How can I use a windmill to help supplement my electric bill?

I looked into solar panels, but apparently it isn’t worth the money to buy one. Someone suggested a windmill. I have a large three bedroom home and the heating and cooling bill is killing me. Would a windmill work?


5 Responses to “How can I use a windmill to help supplement my electric bill?”
  1. oil field trash says:

    If you can get past the hurdle of having sufficient wind and any local codes or ordinances then it is certainly possible for you to have a wind generator. You can store the electricity in batteries and use a inverter to make AC power for your use.

    Unfortunately it probably won’t provide the kind of relief you are hoping for. If you want to look further you could try some websites similar to this one:

  2. KOTS says:

    Is it windy where you live? Are you even allowed to erect a windmill? I think it would work as long as you can store the power somehow.

  3. quartzschism says:

    Might be better to set up solar hot water panels and store the heat in a water tank. Run your coldwater supply to your hot water heater through the tank to preheat water.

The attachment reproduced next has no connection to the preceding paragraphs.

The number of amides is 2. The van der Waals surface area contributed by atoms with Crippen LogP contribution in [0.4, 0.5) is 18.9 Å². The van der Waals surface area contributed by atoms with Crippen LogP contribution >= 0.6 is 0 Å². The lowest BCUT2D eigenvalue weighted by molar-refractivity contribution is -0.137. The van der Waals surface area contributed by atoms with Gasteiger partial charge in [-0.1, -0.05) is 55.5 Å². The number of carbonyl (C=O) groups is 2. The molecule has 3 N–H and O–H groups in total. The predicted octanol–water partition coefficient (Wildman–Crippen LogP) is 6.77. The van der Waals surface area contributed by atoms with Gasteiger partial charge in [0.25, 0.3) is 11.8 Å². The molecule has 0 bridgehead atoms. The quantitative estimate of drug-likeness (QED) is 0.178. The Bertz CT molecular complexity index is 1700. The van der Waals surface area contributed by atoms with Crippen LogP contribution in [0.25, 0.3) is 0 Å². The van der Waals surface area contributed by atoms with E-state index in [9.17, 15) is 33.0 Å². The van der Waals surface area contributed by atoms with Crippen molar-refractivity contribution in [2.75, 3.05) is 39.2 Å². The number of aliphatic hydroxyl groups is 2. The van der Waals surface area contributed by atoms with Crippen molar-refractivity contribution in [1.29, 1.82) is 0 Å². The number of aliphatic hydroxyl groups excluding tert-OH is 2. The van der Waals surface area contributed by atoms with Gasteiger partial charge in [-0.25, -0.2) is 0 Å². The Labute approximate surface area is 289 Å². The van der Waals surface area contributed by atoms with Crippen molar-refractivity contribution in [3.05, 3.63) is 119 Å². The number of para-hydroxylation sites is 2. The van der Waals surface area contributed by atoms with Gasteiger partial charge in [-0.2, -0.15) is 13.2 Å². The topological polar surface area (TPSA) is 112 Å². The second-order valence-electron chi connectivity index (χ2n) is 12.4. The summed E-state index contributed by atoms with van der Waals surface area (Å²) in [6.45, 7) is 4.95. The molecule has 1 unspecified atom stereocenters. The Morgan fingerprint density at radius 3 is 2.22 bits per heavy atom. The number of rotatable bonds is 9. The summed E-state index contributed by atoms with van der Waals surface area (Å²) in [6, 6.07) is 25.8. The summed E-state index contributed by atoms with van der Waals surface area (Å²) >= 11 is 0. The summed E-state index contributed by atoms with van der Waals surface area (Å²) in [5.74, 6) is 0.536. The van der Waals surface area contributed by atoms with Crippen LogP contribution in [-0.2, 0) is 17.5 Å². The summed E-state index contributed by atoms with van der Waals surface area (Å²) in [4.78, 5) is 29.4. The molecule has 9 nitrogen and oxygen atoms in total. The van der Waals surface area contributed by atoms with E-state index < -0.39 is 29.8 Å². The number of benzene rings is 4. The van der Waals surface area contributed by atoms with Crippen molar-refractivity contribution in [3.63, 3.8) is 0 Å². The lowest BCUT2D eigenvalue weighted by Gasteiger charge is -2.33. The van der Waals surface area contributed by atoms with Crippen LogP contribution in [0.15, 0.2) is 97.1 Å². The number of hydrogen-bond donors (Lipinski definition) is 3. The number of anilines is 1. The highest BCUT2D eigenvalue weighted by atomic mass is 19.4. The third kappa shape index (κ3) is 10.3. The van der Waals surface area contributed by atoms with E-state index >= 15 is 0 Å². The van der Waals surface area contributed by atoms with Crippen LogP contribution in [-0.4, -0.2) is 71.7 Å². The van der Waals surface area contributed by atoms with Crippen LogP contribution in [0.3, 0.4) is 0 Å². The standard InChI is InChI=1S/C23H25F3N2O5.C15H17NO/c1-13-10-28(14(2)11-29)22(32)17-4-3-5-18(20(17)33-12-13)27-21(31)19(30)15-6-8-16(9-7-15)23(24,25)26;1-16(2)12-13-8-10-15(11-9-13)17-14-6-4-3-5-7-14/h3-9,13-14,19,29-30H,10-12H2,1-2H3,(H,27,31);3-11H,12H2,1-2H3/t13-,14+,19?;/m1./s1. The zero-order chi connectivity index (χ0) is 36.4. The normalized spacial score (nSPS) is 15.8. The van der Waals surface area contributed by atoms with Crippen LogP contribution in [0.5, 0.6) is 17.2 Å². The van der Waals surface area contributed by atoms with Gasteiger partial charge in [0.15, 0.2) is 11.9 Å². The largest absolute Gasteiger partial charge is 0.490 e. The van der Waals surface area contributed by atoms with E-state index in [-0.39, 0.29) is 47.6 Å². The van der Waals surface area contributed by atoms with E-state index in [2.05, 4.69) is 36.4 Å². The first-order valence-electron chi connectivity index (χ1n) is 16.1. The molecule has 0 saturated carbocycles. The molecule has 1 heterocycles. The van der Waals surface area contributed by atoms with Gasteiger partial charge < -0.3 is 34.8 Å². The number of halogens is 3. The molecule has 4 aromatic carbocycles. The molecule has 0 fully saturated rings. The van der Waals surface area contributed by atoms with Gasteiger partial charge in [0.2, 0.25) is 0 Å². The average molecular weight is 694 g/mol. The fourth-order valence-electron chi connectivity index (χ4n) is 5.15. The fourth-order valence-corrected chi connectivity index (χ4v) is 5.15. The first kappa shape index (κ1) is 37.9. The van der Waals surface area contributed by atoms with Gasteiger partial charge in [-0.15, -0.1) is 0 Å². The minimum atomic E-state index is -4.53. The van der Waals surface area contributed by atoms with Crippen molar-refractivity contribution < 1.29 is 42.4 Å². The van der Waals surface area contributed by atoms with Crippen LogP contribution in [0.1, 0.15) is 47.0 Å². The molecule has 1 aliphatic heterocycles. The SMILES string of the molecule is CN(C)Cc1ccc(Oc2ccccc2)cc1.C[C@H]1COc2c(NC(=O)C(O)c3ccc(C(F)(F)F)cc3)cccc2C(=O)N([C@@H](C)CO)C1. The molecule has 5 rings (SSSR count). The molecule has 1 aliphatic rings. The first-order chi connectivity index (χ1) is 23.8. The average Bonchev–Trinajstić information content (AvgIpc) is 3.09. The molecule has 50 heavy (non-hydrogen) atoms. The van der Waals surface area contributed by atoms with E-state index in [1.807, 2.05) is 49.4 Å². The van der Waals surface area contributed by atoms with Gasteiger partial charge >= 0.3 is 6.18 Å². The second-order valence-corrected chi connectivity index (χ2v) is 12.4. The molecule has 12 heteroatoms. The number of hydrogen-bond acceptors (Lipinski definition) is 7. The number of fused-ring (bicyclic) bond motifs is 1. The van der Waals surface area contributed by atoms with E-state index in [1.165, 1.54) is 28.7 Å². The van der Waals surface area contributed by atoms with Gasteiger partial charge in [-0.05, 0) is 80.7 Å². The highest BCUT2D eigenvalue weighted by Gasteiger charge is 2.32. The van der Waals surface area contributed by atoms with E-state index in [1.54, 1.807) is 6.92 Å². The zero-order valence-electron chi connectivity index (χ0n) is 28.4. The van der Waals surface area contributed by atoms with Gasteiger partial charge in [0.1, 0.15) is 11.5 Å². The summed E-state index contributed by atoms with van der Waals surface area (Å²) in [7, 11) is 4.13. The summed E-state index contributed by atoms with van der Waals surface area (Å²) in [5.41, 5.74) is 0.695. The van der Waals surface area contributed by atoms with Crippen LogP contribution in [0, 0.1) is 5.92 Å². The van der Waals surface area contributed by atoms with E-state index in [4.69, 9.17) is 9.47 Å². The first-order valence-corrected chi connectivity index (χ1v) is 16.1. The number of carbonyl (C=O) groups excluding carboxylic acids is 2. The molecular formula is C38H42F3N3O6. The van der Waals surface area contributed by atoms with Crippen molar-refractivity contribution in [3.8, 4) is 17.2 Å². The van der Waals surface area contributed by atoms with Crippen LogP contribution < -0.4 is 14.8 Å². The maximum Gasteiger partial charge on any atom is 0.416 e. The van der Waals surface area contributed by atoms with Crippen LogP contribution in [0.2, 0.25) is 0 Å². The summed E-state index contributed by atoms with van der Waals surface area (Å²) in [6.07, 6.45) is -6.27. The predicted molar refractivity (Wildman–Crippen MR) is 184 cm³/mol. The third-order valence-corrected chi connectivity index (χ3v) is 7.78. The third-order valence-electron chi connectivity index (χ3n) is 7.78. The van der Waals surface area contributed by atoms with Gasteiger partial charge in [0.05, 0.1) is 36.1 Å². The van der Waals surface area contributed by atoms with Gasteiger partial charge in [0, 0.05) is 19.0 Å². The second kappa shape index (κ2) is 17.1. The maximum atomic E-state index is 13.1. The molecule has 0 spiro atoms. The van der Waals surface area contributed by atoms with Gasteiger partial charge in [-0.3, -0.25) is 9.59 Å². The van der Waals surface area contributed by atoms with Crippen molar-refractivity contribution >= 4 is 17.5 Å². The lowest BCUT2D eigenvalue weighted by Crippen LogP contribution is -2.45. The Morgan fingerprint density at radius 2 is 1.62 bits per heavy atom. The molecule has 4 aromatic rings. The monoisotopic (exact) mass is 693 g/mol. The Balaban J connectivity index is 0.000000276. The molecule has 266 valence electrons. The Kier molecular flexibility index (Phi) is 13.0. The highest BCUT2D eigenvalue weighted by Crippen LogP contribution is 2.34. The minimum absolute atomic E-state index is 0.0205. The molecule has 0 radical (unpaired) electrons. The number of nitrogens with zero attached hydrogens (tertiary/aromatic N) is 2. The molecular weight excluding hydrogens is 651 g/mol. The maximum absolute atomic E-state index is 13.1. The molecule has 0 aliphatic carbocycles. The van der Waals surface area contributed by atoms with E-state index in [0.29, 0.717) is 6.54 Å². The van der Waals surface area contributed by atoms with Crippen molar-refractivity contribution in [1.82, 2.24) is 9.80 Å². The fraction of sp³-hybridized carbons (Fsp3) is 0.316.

You could set up a windmill and have it run to an electric hot water heater, when the mill runs, it makes electricity, which heats the elements, heating the water.

    You need to find out if you have enough wind, and if your local codes allow a windmill.

    Cooling: Use the electricity to make ice, then use the ice to cool your home.

  4. David F says:

    Yes, it may work.

    You’ll need some sort of transfer switch or interlock, so that if the utility company needs to work on the neighbourhood lines, they won’t get zapped if your windmill is still connected when they’ve turned off power at their end.

    The other option is to keep the branches inside separate – run your heating & cooling from the windmill, and have a separate service entrance and breaker panel for it.

  5. Douglas L says:

    If it is windy enough and you are allowed to build one then it should work. However it is not likely to save you money. If it was a good idea then lots of people would have them already. I think for would be far better off to spend your money on better insulation, weather stripping and triple pane windows. You might consider getting a high efficiency furnace and maybe a wood burning stove. Rid rid of that second ( old ) frig. They drink electricity.

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